CBS special on NCAA tournament - 75 Years: Behind the Mic

To commemorate the 75th anniversary of the NCAA tournament, CBS has an interesting array of special programming planned. The celebration kicks off when CBS airs 75 Years: Behind the Mic on Sat 12/29 at 2 pm ET. This show is hosted by Greg Gumbel and features many announcers who have called the tournament over the years including Dick Enberg, Gary Bender, Jim Nantz, and Bill Raftery. It also contains a special segment on the 1992 Duke-Kentucky regional final with Verne Lundquist and Len Elmore who called that memorable contest.

CBS Sports Network will also replay this episode multiple times.

UPDATE: This show also includes a nice tribute to the great Al McGuire. Props to CBS for incorporating some original NBC tournament footage into the mix. And while Billy Packer does not appear, the other announcers discuss his contributions to this event.

Tuesday, December 18, 2012

ESPNU presents SEC Storied documentary on Sam Bowie

The next episode of the ESPN Films series SEC Storied chronicles Kentucky basketball player Sam Bowie and his injury plagued career. Bowie is best remembered for being drafted #2 by the Portland Trail Blazers in the 1984 NBA draft, one slot ahead of Michael Jordan.

The documentary Going Big debuts on Thu 12/20 at 9 pm ET on ESPNU with many re-airings scheduled. For DVR purposes, note that the premiere episode follows a live basketball game so plan accordingly. You can also catch replays of earlier installments of SEC Storied including:
Here is a preview clip. (Note: I'm not exactly sure what Jack Ramsay means when he says that Portland should have packaged Clyde Drexler and the pick to get a center and then drafted Jordan. It sure sounds like he is double counting the draft pick.)

Original NBC footage of The Immaculate Reception

With the 40th anniversary of The Immaculate Reception approaching, here is a look at the original NBC call of that controversial Franco Harris touchdown from the 12/23/1972 divisional playoff game between the Steelers and Raiders. The network rebroadcast this footage during the 1997 playoffs on the 25-year mark of the long-debated play.

Curt Gowdy and Al DeRogatis were the announcers that day although only Gowdy appears on this clip. I suspect that NBC had already dispatched DeRogatis from the booth to prepare for postgame interviews.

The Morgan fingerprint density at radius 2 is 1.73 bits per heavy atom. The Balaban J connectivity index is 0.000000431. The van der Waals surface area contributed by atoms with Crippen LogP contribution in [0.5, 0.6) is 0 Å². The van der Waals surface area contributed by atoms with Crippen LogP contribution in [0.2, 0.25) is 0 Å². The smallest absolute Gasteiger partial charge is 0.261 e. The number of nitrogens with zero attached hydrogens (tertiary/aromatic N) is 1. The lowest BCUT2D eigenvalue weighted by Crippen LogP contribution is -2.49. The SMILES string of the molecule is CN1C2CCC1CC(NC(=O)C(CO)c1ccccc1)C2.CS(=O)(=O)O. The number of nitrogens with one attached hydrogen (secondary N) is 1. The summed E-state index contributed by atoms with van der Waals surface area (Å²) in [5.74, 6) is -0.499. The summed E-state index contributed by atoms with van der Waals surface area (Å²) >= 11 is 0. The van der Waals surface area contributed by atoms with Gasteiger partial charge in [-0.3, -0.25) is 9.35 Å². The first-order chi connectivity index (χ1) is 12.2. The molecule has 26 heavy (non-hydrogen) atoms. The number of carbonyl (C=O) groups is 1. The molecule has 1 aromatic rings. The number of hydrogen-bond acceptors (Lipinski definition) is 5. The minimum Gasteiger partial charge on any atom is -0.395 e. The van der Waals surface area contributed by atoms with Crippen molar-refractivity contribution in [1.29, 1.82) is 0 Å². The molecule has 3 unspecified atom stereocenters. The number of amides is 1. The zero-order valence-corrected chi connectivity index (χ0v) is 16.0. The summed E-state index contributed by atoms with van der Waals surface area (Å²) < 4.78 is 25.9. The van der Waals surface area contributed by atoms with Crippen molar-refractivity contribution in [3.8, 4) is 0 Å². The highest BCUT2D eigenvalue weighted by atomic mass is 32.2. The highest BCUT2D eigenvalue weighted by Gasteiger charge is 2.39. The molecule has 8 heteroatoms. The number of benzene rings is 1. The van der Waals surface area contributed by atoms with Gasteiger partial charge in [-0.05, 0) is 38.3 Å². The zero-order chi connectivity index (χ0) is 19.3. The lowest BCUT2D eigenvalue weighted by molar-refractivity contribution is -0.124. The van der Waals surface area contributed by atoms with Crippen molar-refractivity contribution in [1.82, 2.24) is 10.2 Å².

Monday, December 17, 2012

NFLN documentary on The Immaculate Reception

The final edition of the NFL Network series A Football Life focuses on the controversial Franco Harris touchdown near the end of the 1972 Steelers-Raiders divisional playoff game which came to be known as The Immaculate Reception. The special even includes a former director of the CIA performing a frame-by-frame analysis of the play. NFLN is premiering the documentary on Wed 12/19 at 8 pm ET with many replays scheduled.

This episode includes commentary from many players from that game. However, a striking note from the press release confirms that John Madden who coached the Raiders in that game declined the chance to be a modern interview subject.
Madden refused to be interviewed for the special because the play still draws so much emotion from him forty years later.
The preview clip on the NFL Films blog does contain a 1980s interview with Madden.

During a Monday Night Football game in 2002, on the 30th anniversary of the play, Madden did talk about it with Al Michaels, but sounded uncomfortable during the discussion.

Thursday, December 13, 2012

Documentary on 1963 Mississippi State vs Loyola (Chi) game

One Night in March, a documentary which chronicles the 1963 Mississippi State basketball team and its participation in the NCAA tournament  That all-white squad, defying a state injunction against integrated competition, snuck out of Starkville and headed to East Lansing to face eventual tournament champion Loyola (Chi) which started 4 black players. Mike DeCourcy of the Sporting News ranked this as the greatest moment in NCAA tournament history. This 34-minute film which was produced in 2002 recently became available for free online viewing.

This Saturday, the two schools meet on the basketball court in Chicago to commemorate the Game of Change nearly 50 years after this significant moment in civil rights history.